When looking through the biographies of the many great scientists, people would often find the usual names appearing, including Albert Einstein, Marie Curie, Stephen Hawking, and so on so forth. Yet, beyond this cliche surface lies a series of equally brilliant, profound scientists who often get overlooked for their works. Of those overlooked individuals was an Chinese-American experimental physicist by the name of Chien-Shiung Wu.
Chien-Shiung Wu was born in Jiangsu, China in 1912. Although she first studied in the National Central University in Nanjing, she later went on to study in the states due to the lack of postdoctoral studies in physics at her university.
Chien-Shiung Wu is often associated with her contributions to radioactivity. As a member of the Manhattan Project, she assisted with the process of separating uranium metals into isotopes by means of gaseous diffusion. This, in turn, could produce great amounts of fuel. In addition to that, she was able to disprove the law of the Conservation of Parity, which states that objects built as its mirrored equivalent will behave the same as the mirrored image of that object, with her revolutionary experiment, named the Wu experiment, respectively.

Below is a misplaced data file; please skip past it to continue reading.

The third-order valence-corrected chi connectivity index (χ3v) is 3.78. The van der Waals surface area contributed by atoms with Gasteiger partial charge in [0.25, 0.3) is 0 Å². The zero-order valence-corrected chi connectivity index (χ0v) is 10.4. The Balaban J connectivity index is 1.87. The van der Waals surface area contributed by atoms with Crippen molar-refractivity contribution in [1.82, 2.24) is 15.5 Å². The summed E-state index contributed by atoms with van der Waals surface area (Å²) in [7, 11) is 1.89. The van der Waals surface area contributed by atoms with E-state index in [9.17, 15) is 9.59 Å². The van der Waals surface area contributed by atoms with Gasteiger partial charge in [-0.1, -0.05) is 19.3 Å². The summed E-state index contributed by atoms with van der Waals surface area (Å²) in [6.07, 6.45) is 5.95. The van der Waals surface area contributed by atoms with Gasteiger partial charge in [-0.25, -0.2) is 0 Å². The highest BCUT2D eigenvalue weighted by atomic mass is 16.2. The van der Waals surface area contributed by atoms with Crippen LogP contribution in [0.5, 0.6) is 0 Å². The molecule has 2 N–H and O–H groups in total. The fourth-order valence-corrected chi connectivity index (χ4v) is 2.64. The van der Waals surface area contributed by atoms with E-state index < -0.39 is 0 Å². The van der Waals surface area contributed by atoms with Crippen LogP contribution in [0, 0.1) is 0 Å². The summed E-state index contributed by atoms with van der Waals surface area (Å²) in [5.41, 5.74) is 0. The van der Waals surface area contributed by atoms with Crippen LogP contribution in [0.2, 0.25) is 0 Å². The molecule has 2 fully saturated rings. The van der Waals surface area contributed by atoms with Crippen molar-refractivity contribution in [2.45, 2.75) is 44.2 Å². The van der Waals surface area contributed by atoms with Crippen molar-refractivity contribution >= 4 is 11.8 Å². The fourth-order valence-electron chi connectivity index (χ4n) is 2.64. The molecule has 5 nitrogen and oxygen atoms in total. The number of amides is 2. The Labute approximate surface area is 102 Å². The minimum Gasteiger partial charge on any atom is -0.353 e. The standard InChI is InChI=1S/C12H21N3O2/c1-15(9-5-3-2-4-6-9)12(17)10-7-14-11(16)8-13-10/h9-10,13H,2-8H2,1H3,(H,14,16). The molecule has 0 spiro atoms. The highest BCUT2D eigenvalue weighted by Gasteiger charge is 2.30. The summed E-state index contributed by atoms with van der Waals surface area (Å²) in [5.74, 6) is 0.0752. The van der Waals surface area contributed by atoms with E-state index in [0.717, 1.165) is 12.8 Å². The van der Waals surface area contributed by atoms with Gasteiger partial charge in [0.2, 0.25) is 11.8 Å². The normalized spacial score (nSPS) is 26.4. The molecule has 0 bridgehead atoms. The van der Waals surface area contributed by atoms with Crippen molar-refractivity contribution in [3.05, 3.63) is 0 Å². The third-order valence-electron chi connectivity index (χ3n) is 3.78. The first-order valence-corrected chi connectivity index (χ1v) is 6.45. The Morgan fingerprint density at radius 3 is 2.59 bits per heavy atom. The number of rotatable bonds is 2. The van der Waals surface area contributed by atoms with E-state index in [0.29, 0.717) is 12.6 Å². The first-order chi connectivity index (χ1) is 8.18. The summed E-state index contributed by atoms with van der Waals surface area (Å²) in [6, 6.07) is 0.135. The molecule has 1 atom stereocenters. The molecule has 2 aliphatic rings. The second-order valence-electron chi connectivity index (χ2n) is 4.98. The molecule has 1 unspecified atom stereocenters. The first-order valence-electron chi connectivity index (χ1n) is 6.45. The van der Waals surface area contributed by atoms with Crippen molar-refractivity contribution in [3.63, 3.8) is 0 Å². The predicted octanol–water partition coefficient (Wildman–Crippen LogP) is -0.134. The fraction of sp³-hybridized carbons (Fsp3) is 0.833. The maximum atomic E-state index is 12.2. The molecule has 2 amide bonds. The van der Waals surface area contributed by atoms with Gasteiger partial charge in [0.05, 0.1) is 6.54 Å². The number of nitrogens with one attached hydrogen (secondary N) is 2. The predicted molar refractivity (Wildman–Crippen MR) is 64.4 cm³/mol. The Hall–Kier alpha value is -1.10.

Despite her revolutionary works in physics, which was often coined “the most important development in the field of atomic and nuclear research to date,” she was overlooked for the Nobel Prize, which went to her fellow co-workers, Tsung-Dao Lee and Chen-Ning Yang.
Even with this slightly disappointing omission, she was still able to receive plenty awards, including (but not limited to) the Scientist of the Year Award- 1974, National Medal of Science (US)- 1975, and the Wolf Prize in Physics- 1978.
Overall, Chien-Shiung Wu was a brilliant mind who should be better recognized for her works. She remains a great role model for the aspiring scientists, especially to those planning to pursue physics.